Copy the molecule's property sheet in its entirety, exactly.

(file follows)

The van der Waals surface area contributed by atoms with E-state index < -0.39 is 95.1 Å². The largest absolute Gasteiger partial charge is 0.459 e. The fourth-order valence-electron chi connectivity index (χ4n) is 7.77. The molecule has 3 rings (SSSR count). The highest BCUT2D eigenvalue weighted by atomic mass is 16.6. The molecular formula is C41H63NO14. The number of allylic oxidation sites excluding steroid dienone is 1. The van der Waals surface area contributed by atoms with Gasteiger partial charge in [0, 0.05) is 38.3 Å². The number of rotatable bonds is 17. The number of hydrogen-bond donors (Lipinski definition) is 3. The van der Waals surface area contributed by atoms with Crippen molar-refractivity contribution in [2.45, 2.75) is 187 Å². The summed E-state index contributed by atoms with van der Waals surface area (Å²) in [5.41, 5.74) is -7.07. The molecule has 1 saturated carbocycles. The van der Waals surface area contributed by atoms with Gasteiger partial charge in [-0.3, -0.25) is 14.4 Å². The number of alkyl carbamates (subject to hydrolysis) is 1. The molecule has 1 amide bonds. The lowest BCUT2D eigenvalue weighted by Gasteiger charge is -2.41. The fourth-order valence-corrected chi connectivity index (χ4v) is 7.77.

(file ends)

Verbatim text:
The van der Waals surface area contributed by atoms with E-state index < -0.39 is 95.1 Å². The largest absolute Gasteiger partial charge is 0.459 e. The fourth-order valence-electron chi connectivity index (χ4n) is 7.77. The molecule has 3 rings (SSSR count). The highest BCUT2D eigenvalue weighted by atomic mass is 16.6. The molecular formula is C41H63NO14. The number of allylic oxidation sites excluding steroid dienone is 1. The van der Waals surface area contributed by atoms with Gasteiger partial charge in [0, 0.05) is 38.3 Å². The number of rotatable bonds is 17. The number of hydrogen-bond donors (Lipinski definition) is 3. The van der Waals surface area contributed by atoms with Crippen molar-refractivity contribution in [2.45, 2.75) is 187 Å². The summed E-state index contributed by atoms with van der Waals surface area (Å²) in [5.41, 5.74) is -7.07. The molecule has 1 saturated carbocycles. The van der Waals surface area contributed by atoms with Gasteiger partial charge in [-0.3, -0.25) is 14.4 Å². The number of alkyl carbamates (subject to hydrolysis) is 1. The molecule has 1 amide bonds. The lowest BCUT2D eigenvalue weighted by Gasteiger charge is -2.41. The fourth-order valence-corrected chi connectivity index (χ4v) is 7.77.